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Sphere Fluidics was formed in early 2010 and aims to commercialise picolitre droplet technology to enable researchers to carry out large numbers of simultaneous reactions contained within aqueous droplets a fraction of a millilitre in volume.

Although recent advances in robotics and high-speed computers have made high-throughput screening of biological reactions feasible, these systems are still limited to the use of multi-well plates. In some cases researchers are still tied to manual measurements and procedures, limiting speed, accuracy and reliability.

While high-throughput analytical systems allow the rapid generation of thousands of experimental data points, Professors Chris Abell and Wilhelm Huck of the Department of Chemistry have developed the next generation of ultra high-throughput automated screening systems. The platform is an alternative to existing techniques and promises to increase the rate of analyses 100 fold, while improving both accuracy and reliability, offering greater control and automation, and improved efficiency.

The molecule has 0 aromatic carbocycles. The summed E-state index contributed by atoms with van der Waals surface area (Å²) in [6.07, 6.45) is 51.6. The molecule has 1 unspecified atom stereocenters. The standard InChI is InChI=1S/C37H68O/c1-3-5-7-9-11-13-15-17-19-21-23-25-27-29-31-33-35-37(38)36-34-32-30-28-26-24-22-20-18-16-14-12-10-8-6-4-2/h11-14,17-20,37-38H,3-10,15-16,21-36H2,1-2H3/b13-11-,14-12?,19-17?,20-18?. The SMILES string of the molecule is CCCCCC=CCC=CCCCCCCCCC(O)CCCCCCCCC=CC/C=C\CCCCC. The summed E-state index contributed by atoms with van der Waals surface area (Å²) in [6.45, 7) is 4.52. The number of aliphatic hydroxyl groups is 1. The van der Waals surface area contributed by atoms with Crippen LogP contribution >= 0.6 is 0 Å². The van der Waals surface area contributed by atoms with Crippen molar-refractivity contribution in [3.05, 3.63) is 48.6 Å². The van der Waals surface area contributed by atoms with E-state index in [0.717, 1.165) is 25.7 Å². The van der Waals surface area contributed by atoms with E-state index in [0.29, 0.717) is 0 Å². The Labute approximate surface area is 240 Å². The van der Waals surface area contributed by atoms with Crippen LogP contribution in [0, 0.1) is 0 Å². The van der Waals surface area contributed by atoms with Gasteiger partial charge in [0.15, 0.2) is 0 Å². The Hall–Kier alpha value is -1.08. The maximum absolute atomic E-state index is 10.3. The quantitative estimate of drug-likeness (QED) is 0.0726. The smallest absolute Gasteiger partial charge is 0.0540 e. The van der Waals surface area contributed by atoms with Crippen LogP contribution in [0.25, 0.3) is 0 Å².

The technology allows vast numbers of parallel experiments to be carried out simultaneously, allowing total control of the reaction environment. Droplets, each containing single molecules, cells or organisms, can be generated at a rate of tens of thousands per second. When the droplets are merged with others containing, for example, a specific chemical reagent, they act as miniature reaction chambers each one with a unique set of experimental conditions.The technology has potential uses across a wide variety of fields, including drug discovery and algal biofuel development.

Dr Frank Craig has been recruited as CEO, and the investment from the Discovery Fund will support the new company as it searches for its first clients and seeks additional funding, with the objective of being self-sustaining within 12 months. The company has recently won investment from the Royal Society Enterprise Fund and a research partnership with a top tier pharmaceutical firm.